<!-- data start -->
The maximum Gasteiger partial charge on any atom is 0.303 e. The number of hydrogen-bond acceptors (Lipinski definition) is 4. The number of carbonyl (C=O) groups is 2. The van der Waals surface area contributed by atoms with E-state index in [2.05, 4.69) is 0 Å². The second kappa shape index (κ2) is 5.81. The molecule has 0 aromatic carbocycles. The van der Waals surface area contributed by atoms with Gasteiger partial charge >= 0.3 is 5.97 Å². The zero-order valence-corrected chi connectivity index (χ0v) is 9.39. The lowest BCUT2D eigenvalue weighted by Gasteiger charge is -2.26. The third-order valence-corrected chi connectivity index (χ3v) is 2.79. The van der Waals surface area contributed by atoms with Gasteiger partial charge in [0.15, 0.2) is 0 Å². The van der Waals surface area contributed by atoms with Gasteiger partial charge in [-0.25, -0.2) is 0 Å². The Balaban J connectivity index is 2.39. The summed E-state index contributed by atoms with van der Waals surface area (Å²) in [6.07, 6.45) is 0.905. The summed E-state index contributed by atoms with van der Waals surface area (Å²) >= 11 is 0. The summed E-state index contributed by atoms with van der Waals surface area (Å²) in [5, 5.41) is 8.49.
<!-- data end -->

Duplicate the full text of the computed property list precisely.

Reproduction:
The maximum Gasteiger partial charge on any atom is 0.303 e. The number of hydrogen-bond acceptors (Lipinski definition) is 4. The number of carbonyl (C=O) groups is 2. The van der Waals surface area contributed by atoms with E-state index in [2.05, 4.69) is 0 Å². The second kappa shape index (κ2) is 5.81. The molecule has 0 aromatic carbocycles. The van der Waals surface area contributed by atoms with Gasteiger partial charge >= 0.3 is 5.97 Å². The zero-order valence-corrected chi connectivity index (χ0v) is 9.39. The lowest BCUT2D eigenvalue weighted by Gasteiger charge is -2.26. The third-order valence-corrected chi connectivity index (χ3v) is 2.79. The van der Waals surface area contributed by atoms with Gasteiger partial charge in [0.15, 0.2) is 0 Å². The van der Waals surface area contributed by atoms with Gasteiger partial charge in [-0.25, -0.2) is 0 Å². The Balaban J connectivity index is 2.39. The summed E-state index contributed by atoms with van der Waals surface area (Å²) in [6.07, 6.45) is 0.905. The summed E-state index contributed by atoms with van der Waals surface area (Å²) >= 11 is 0. The summed E-state index contributed by atoms with van der Waals surface area (Å²) in [5, 5.41) is 8.49.